Citation: Tamai T, Uto H, Takami Y, Oda K, Saishoji A, Hashiguchi M, Kumagai K, Kure T, Mawatari S, Moriuchi A, Oketani M, Ido A, Tsubouchi H. Serum manganese superoxide dismutase and thioredoxin are potential prognostic markers for hepatitis C virus-related hepatocellular carcinoma. World J Gastroenterol 2011; 17(44): 4890-4898
As a significant cause of global cancer morbidity and mortality, hepatocellular carcinoma (HCC) is the fifth- and seventh-most frequently diagnosed cancer worldwide in men and women, respectively, and is the second- and sixth-most frequent cause of cancer deaths in men and women, respectively. HCC is most frequently caused by persistent infection with hepatitis C or B virus. Early HCC diagnosis and better treatments have helped to improve the prognosis for patients with HCC. Also, interferon (IFN)-based treatments not only eliminate hepatitis C virus (HCV) infection, but also prevent HCC in patients with chronic hepatitis C (CHC). However, IFN-based therapies do not always effectively eliminate HCV infection or prevent HCC. Thus, biomarkers that are indicative of HCC pathological condition would have many clinical benefits, including aiding in the selection of the most appropriate treatment for a patient’s disease.
Oxidative stress results from an imbalance in the production of reactive oxygen species (ROS) and the antioxidative defenses that maintain a cellular redox state. ROS include superoxide anions, hydrogen peroxide, hydroxyl radicals and nitric oxide, all of which are indispensable elements in many biochemical processes. ROS are mainly derived from Kupffer and inflammatory cells in the liver, and upon exposure to other cells are thought to induce apoptosis, necrosis, inflammation, immune responses, fibrosis and tissue regeneration. In liver disease, there is an overproduction of ROS from endogenous sources such as the mitochondria, peroxisomes, and activated inflammatory cells. In particular, ROS of mitochondrial origin were recently reported to be elevated in patients with alcoholic liver disease, non-alcoholic steatohepatitis (NASH)[6,7] and HCV-related chronic liver disease (CLD). Conversely, cells are protected from oxidative stress by intracellular antioxidants such as glutathione (GSH) and thioredoxin (TRX) and by various antioxidant enzymes such as superoxide dismutase (SOD), GSH peroxidase, catalase, and heme oxygenase-1[9-11]. Collectively, the relative expression levels of these molecules may serve as biomarkers for various liver diseases, including HCV-related HCC.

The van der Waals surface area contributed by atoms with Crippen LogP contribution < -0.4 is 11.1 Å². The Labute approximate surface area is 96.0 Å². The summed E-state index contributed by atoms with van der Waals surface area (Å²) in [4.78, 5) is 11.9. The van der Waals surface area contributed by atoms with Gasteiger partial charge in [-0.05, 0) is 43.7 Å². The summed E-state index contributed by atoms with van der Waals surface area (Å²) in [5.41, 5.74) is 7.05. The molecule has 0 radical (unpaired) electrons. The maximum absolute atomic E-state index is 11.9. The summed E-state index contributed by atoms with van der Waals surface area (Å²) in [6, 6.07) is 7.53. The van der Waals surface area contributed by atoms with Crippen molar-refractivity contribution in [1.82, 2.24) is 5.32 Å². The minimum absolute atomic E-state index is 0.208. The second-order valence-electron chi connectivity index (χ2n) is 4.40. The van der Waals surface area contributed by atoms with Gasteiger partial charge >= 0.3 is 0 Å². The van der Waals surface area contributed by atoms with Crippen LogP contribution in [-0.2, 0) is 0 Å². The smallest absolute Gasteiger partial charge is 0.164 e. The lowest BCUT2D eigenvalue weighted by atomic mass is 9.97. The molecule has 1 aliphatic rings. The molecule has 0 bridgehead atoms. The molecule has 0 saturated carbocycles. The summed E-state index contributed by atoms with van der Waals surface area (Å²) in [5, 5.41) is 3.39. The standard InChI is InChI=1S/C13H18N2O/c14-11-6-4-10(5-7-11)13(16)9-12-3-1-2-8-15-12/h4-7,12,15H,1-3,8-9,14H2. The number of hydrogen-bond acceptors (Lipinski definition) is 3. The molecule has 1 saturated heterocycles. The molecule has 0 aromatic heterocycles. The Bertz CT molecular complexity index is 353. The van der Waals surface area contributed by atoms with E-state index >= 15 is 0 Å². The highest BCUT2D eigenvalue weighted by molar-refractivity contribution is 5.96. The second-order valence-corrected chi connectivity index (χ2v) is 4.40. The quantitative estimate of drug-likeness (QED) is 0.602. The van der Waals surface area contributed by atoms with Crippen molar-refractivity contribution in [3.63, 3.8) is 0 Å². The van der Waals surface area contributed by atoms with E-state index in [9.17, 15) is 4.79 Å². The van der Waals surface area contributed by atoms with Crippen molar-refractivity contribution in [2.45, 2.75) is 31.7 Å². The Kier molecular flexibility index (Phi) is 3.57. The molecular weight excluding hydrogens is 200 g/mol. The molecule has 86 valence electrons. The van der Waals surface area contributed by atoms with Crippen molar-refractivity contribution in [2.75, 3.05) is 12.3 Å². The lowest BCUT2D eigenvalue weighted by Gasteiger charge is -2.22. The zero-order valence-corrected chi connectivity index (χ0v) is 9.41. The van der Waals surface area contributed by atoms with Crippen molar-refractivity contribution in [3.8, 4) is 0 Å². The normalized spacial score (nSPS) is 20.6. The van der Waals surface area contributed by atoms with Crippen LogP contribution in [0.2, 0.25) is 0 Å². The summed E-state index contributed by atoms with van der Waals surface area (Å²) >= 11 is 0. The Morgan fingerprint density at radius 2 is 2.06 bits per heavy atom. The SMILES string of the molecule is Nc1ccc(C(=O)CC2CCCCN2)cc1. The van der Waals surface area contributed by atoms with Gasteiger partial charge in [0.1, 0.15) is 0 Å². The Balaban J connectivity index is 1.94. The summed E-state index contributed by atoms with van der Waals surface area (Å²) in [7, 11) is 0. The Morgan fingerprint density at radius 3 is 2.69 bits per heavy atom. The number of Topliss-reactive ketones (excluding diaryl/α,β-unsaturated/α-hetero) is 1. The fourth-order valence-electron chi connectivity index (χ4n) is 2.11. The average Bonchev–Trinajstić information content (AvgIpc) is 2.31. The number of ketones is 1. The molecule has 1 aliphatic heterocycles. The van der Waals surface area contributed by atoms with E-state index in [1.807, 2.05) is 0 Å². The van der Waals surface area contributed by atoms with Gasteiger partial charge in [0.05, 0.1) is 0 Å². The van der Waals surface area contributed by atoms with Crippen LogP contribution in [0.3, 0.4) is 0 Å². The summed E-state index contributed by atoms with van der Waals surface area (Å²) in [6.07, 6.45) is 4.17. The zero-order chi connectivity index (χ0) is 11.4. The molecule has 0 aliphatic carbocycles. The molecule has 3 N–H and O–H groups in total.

Manganese SOD (MnSOD) is an antioxidant enzyme that catalyzes the dismutation of the highly reactive superoxide anion to O2 and to the less reactive species H2O2. We have previously demonstrated that MnSOD expression was induced in primary cultured hepatocytes that were loaded with hydrogen peroxide in vitro and that serum MnSOD levels can be used to distinguish between NASH and simple steatosis in patients with nonalcoholic fatty liver disease. However, the clinical significance of serum MnSOD levels in HCV-related CLD has not been fully investigated.
TRX was originally discovered in Escherichia coli as a proton donor for ribonucleotide reductase. Subsequently, the human TRX gene was cloned as an adult T-cell leukemia-derived factor and was originally described as an interleukin-2 receptor inducer present in the cell culture supernatant of human T-lymphotropic virus type-1 -transformed cells. TRX expression is induced by various oxidative stressors in patients with acquired immunodeficiency syndrome, Sjögren’s syndrome, rheumatoid arthritis, and malignant neoplasms[17,18]. Previous studies have reported that serum TRX is an oxidative stress marker and that serum TRX levels increase in patients with HCV-related CLD during liver fibrosis progression. In addition, serum TRX levels are reported to be elevated in patients with NASH compared to patients with simple steatosis. However, the clinical significance of elevated TRX levels among patients infected with HCV in relation to HCC diagnosis and prognosis has not been elucidated.
In this study, we aimed to clarify the clinical significance of serum levels of MnSOD and TRX in patients with HCV-related CLD, and in particular among patients with HCC.